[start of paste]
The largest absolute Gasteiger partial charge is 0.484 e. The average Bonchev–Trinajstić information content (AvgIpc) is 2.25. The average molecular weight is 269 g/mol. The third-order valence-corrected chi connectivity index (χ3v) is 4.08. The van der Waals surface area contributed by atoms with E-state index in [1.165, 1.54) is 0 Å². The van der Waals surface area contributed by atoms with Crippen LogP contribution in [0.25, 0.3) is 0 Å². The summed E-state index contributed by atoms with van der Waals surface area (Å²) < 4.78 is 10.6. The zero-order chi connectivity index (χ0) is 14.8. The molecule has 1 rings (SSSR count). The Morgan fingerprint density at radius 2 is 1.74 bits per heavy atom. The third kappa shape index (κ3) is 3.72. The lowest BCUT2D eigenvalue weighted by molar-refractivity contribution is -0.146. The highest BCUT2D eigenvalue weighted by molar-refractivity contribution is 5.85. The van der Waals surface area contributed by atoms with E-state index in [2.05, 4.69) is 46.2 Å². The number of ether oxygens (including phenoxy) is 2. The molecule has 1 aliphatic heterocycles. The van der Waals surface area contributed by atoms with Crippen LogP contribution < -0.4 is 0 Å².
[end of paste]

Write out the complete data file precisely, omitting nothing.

The largest absolute Gasteiger partial charge is 0.484 e. The average Bonchev–Trinajstić information content (AvgIpc) is 2.25. The average molecular weight is 269 g/mol. The third-order valence-corrected chi connectivity index (χ3v) is 4.08. The van der Waals surface area contributed by atoms with E-state index in [1.165, 1.54) is 0 Å². The van der Waals surface area contributed by atoms with Crippen LogP contribution in [0.25, 0.3) is 0 Å². The summed E-state index contributed by atoms with van der Waals surface area (Å²) < 4.78 is 10.6. The zero-order chi connectivity index (χ0) is 14.8. The molecule has 1 rings (SSSR count). The Morgan fingerprint density at radius 2 is 1.74 bits per heavy atom. The third kappa shape index (κ3) is 3.72. The lowest BCUT2D eigenvalue weighted by molar-refractivity contribution is -0.146. The highest BCUT2D eigenvalue weighted by molar-refractivity contribution is 5.85. The van der Waals surface area contributed by atoms with E-state index in [2.05, 4.69) is 46.2 Å². The number of ether oxygens (including phenoxy) is 2. The molecule has 1 aliphatic heterocycles. The van der Waals surface area contributed by atoms with Crippen LogP contribution < -0.4 is 0 Å².